If there is enough interest from delegates, we will investigate the possibility of visiting the Royal River exhibition at the National Maritime Museum in Greenwich after the presentations.

The date for your diary is Wednesday 11 July.

There will be a charge for the event will include lunch and refreshments, with any surplus going to the funds for the Lenox project.

The full programme and booking details will be announced on this site and on Build the Lenox before the end of May.

We hope to see you in July!

Friday 11 May 2012

Build the Lenox forms a CIC

The proposal to build a replica of the Restoration warship the Lenox in the restored King's Yard is one of the projects that comes under the Deptford Is.. umbrella organisation, so we are pleased to announce that Build the Lenox has now been constituted as a Community Interest Company and is starting the process of raising funds and applying for grants.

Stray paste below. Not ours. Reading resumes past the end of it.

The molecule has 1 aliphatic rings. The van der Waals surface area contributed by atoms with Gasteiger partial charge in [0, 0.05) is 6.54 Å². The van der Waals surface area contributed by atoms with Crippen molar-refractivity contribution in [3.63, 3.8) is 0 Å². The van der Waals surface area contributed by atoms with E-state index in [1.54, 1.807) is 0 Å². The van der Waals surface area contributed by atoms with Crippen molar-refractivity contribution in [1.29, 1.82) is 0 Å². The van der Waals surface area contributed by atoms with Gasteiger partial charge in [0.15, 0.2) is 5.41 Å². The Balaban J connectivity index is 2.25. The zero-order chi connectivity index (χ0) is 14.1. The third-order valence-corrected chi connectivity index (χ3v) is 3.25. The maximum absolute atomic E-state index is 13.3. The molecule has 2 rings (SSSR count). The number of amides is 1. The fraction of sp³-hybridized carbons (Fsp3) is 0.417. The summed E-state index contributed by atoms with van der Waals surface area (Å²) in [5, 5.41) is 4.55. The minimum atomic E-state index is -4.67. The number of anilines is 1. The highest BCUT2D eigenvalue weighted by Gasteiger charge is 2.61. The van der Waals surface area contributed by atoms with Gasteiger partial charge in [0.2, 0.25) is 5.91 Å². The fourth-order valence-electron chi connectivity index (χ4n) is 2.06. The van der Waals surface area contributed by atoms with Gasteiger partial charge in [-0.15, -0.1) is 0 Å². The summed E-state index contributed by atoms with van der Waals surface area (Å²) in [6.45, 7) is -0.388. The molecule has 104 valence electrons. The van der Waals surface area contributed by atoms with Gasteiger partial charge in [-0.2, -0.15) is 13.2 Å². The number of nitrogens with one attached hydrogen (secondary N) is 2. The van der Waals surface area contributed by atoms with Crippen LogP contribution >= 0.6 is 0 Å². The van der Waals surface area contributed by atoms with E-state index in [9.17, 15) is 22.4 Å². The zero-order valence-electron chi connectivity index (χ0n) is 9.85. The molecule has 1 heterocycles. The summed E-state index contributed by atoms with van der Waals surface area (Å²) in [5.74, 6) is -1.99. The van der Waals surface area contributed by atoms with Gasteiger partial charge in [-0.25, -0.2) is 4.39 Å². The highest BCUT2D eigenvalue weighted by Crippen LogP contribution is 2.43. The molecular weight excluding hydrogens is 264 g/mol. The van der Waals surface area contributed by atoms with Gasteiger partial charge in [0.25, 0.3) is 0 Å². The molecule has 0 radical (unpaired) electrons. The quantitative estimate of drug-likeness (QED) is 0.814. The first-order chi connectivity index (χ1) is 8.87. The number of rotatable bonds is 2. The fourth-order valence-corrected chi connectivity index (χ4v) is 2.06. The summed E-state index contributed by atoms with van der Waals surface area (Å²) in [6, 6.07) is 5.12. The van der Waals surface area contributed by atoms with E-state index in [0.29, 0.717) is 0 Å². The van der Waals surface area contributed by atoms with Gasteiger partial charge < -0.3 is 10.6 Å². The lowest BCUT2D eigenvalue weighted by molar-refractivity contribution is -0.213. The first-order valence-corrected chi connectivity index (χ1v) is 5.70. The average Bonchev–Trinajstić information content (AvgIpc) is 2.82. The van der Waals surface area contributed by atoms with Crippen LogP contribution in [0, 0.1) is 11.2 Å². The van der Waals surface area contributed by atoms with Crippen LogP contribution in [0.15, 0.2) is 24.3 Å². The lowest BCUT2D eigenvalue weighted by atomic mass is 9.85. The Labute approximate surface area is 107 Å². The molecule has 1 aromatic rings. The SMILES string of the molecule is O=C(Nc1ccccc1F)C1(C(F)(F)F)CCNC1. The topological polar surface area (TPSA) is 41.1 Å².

Build the Lenox already has a project website where you can get more details about this exciting community-led proposal, and has just added a funding page with information about what costs are involved in running the campaign and how they are being met so far.

A Paypal donate button has been included for anyone wanting to support the project, and the team will be announcing specific fundraising efforts in the near future.

Tuesday 8 May 2012

Thank you for signing our petition

Things have moved on considerably since we began our campaign in September 2011. Our online petition to Lewisham Planning, Hands Off Our Heritage, hopefully aided their resolve to work with Hutchison Whampoa to find a better solution for the site. Deptford Is... would like to thank all those who signed and recommended it.

Saturday 5 May 2012

John Evelyn study day

The John Evelyn study day organised by members of Deptford Is... in collaboration with the Garden History Museum and the London Parks & Gardens Trust was a great success, despite poor weather.

A report of the event was posted on London's Lost Garden blog.
The Mulberry Tree in Sayes Court Gardens